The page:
The Scribes of the Cairo Geniza project aims to classify and transcribe selected fragments from the Cairo Geniza, an archive of over 300,000 fragments of pre-modern and medieval Jewish texts discovered in a storeroom in the Ben Ezra synagogue in Cairo.

Recently, the team launched a major transcription initiative featuring a custom frontend built by Zooniverse web developers* in collaboration with the University of Pennsylvania Libraries and their Judaica Digital Humanities initiative. However, the first phase of the project (created using the Zooniverse Project Builder) launched in the fall of 2017, and invited volunteers to help sort the fragments by script type.

The Judaica DH team have recently begun publishing a series of blog posts, written by Judaica DH Coordinator Emily Esten, reviewing the results of the Sorting phase. Series topics published so far include an overview of the Sorting phase, and a discussion of the classification of fragments as being written in Hebrew or Arabic script, which includes some really interesting statistics on the frequency of agreement among responses.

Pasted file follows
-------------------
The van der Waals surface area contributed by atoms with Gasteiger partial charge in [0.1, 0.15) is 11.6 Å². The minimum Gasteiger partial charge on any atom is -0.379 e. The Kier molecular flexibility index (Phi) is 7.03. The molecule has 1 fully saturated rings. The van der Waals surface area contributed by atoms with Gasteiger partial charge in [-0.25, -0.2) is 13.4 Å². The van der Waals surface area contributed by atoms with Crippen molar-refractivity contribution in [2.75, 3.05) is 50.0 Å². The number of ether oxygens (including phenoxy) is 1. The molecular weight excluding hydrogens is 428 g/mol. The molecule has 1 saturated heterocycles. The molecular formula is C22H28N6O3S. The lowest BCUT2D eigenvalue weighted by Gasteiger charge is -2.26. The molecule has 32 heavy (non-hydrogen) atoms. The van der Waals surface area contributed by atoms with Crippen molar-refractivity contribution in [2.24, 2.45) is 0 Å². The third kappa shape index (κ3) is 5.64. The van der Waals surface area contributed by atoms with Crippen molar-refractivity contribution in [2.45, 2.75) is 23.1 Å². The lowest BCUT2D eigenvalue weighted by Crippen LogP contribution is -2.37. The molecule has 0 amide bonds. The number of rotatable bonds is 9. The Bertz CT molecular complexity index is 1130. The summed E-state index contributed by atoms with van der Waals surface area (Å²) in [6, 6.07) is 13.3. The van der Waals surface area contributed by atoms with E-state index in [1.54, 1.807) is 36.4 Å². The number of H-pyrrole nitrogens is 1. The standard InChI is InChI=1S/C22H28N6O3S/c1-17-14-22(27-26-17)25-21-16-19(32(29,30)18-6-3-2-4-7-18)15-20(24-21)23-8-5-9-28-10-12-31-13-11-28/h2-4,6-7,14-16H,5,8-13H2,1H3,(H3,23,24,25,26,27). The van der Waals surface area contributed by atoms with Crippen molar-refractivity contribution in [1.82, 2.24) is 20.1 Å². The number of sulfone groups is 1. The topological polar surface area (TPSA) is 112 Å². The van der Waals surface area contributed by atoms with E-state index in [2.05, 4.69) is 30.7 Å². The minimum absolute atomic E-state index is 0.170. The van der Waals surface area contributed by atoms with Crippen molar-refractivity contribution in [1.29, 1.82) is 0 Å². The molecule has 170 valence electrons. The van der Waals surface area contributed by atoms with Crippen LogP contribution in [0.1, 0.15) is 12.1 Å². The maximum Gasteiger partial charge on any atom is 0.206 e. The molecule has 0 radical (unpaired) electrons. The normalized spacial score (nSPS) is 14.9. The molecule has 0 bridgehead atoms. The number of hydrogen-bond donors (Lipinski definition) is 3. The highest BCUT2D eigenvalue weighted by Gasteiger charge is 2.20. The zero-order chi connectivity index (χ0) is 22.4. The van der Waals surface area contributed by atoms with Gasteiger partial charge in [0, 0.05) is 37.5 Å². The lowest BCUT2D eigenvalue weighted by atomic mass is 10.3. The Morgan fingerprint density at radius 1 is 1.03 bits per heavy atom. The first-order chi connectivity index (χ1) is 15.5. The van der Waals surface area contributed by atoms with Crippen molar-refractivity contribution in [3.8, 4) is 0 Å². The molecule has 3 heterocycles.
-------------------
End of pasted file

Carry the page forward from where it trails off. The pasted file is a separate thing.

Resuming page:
You can read the series, as well as lots of other interesting posts about Scribes of the Cairo Geniza, on the project blog: To participate in the project, visit


*Development for this project is supported by a National Leadership Grant from the Institute of Museum and Library Services (IMLS).